CLINTON, Tenn. (AP) -- The Clinton Utilities Board's new "virtual power plant" has saved local ratepayers over $800,000.
The Oak Ridger reports that instead of an actual plant with generators, the virtual plant utilizes technology to adjust voltage and save power during times of peak demand. The voltage reduction is not noticeable to customers.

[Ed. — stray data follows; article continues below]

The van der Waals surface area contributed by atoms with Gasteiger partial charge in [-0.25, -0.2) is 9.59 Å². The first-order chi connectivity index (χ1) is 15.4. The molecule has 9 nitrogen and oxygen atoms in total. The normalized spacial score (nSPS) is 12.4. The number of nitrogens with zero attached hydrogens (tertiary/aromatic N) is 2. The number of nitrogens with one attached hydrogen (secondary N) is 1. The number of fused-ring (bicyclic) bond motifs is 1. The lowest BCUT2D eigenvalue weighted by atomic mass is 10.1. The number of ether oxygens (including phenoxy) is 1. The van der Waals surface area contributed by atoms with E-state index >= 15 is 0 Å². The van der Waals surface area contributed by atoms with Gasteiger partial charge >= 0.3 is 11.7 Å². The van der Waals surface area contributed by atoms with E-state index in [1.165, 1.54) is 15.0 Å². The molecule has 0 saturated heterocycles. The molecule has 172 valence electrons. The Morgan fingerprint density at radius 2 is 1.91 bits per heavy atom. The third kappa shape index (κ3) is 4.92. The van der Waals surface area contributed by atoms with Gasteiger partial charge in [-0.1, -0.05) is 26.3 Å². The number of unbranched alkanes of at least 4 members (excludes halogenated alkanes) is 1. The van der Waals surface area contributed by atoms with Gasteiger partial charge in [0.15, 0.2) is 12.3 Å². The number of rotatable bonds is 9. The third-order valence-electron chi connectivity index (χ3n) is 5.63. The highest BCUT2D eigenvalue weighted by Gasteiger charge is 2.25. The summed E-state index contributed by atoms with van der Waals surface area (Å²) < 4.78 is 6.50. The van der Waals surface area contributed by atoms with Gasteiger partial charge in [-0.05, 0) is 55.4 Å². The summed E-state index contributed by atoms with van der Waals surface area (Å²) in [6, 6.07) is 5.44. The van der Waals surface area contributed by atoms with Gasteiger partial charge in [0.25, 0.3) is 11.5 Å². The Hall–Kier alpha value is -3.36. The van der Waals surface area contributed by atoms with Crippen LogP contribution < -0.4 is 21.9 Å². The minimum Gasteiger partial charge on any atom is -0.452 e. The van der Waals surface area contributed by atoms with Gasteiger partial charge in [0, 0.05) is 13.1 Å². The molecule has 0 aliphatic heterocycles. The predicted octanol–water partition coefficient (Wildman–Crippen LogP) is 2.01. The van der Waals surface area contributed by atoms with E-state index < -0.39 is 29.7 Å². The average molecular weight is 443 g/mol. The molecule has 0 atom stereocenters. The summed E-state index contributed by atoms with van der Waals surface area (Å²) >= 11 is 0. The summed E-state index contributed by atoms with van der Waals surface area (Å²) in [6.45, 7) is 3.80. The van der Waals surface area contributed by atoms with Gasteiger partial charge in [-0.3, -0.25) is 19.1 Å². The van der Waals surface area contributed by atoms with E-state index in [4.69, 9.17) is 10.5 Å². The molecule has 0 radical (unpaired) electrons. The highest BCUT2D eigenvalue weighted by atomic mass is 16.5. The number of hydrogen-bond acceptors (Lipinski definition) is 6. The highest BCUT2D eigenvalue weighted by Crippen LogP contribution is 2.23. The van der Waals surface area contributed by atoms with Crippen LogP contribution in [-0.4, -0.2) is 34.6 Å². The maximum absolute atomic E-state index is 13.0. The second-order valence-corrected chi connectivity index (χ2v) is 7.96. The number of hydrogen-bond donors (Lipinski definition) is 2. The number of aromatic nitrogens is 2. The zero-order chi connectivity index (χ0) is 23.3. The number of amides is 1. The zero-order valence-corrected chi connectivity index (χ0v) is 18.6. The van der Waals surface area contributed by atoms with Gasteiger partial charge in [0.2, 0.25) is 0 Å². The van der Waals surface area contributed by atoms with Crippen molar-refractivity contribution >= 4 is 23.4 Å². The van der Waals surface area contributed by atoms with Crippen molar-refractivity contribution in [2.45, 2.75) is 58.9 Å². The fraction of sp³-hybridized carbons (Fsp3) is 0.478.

Although it doesn't actually generate electricity, the virtual plant does the job of a traditional plant that powers 3,000 homes.
Utility Board General Manager Greg Fay told the paper the technology has reduced the utility's wholesale power costs.
Clinton is one of the first power companies in the Tennessee Valley Authority's seven-state region to utilize the new technology, which is part of TVA's Smart Grid Pilot program to cut energy use.
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